Many of you remember the 2013 Super Bowl commercial, “So God Made a Farmer.” The Dodge Ram ad was made up of still photos of farmers, while the audio played a recording of a speech given by radio broadcaster Paul Harvey at a 1978 Future Farmers of America convention.

The ad struck a chord and started a national conversation about the importance of supporting family farmers. Here’s a line from the speech: “God said, ‘I need somebody willing to sit up all night with a newborn colt and watch it die, then dry his eyes and say, “Maybe next year,” I need somebody who can shape an ax handle from an ash tree, shoe a horse with hunk of car tire, who can make a harness out hay wire, feed sacks and shoe scraps. Who, during planting time and harvest season will finish his 40-hour week by Tuesday noon and then, pain’n from tractor back, put in another 72 hours.’ So God made a farmer.”

Consider the latest version of this ad: “So God Made a FarmHer.” The YouTube redo also includes the formidable list of what farmers do, adding contributions typically made by women, including taking care of children, working off-farm and showing up at the evening PTO meeting. The video was shown at National Farmers Union’s Women’s Conference held in January. This annual event, with content by Annie’s Project, this year drew more than 50 women farmers from across the country, including Chelsea Kruse, a member of New England Farmers Union.

On the heels of this conference, National Farmers Union (NFU) President Roger Johnson saluted the growing role of women in agriculture and their invaluable contributions to family farming.

“Women have always played a critical role in family farming, and that role is increasing dramatically as the number of women who are farmers in the U.S. has grown to roughly one million strong,” Johnson said. “Thankfully, the future of family farming in America is in good hands, and that is due in no small part to the growing contributions of women in agriculture.”

In 2007, women operated 14 percent of all U.S. farms, nearly triple the number in 1978. In some states, such as Arizona, female operators comprise nearly half the state’s farmers. Texas boasts the most female farmers overall.

“NFU, since it’s founding in 1902, has understood the importance of women having a strong voice in agriculture,” said Johnson. “The organization’s long history of having women in leadership positions and advocating for women’s voting rights, both within the organization and in local, state and national government, has allowed NFU to provide a more progressive and balanced voice for all family farmers for more than a century.”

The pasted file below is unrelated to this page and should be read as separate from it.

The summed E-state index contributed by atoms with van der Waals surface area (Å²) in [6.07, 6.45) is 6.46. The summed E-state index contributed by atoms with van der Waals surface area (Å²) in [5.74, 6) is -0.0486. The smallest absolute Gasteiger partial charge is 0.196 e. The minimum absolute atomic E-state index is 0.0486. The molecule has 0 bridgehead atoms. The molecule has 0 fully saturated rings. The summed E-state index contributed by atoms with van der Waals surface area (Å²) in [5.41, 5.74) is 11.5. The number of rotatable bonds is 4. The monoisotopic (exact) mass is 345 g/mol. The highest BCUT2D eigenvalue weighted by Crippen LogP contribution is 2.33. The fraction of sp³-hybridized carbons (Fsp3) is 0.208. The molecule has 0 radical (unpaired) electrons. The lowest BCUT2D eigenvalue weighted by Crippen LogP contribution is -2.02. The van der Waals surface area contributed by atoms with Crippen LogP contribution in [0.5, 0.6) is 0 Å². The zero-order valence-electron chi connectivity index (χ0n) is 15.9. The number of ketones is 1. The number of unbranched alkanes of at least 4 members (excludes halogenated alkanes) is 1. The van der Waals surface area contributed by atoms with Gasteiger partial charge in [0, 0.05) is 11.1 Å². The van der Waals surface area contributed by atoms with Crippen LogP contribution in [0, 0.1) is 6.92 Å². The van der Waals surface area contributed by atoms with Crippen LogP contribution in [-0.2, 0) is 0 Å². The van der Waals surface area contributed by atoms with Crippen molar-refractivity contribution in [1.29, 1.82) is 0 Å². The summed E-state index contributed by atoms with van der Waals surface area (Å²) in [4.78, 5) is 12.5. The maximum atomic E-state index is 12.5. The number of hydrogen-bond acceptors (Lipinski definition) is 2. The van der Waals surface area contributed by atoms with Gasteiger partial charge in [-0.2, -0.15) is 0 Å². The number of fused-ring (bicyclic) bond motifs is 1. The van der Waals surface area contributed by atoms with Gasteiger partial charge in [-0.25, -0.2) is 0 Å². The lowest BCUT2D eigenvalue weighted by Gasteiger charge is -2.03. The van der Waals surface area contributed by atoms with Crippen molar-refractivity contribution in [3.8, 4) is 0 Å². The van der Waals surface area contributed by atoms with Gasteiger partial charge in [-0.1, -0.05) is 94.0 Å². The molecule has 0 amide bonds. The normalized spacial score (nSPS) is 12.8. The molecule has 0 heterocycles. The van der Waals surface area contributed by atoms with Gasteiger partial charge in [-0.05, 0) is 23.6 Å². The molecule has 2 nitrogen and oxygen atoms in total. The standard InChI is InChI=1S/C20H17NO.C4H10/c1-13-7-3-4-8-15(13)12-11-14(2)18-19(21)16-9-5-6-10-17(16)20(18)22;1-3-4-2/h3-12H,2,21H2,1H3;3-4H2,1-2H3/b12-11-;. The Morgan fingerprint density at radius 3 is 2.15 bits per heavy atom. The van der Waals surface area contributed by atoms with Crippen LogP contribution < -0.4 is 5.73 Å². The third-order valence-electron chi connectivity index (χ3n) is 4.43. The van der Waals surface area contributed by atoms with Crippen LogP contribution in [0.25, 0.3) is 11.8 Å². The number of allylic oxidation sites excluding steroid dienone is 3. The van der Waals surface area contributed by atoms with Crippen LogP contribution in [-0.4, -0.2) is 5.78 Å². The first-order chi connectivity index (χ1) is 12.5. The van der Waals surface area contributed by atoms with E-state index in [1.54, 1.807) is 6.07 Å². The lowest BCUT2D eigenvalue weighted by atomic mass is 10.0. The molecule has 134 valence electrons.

Johnson also noted that NFU has developed educational programming and outreach tools to identify and empower women to help improve their farming skills. This outreach, which includes business acumen, leadership training and hands-on practical experience, is helping women succeed in their growing role on the nation’s farms and in its farm organizations.

According to the U.S. Department of Agriculture, women farmers and ranchers on average are better educated than their male counterparts, with approximately 61 percent of women principal operators having education beyond high school – compared to 47 percent of male operators – and 32 percent having a college degree.

Chelsea Kruse got her start in dairy farming in New Hampshire at certified humane pudding maker Echo Farm, and recently moved to an upstate New York dairy. Kruse, a member of NFU’s Beginning Farmer Institute Class of 2015 and a two-time attendee at NFU’s legislative fly-in, appreciated the diversity of participants in the women’s conference.

“A few of them were women who shared their stories about the adversity they dealt with, whether as a minority, stuck in gender roles, as a single mother, as a member of a starving family, you name it,” Kruse said. “And they relayed strength and perseverance and how agriculture helped them find character and mettle within themselves to overcome these problems.

There’s no doubt women have made enormous contributions to the family farm in New England and throughout the country, and that with encouragement and support, they will make even greater gains in the years to come. New England Farmers Union works for policies that support all family farmers, be they women or men. To become a member, please see http://www.newenglandfarmersunion.org.

Kate Snyder is director of membership and programs for New England Farmers Union. Andrew Jerome is communications coordinator for National Farmers Union.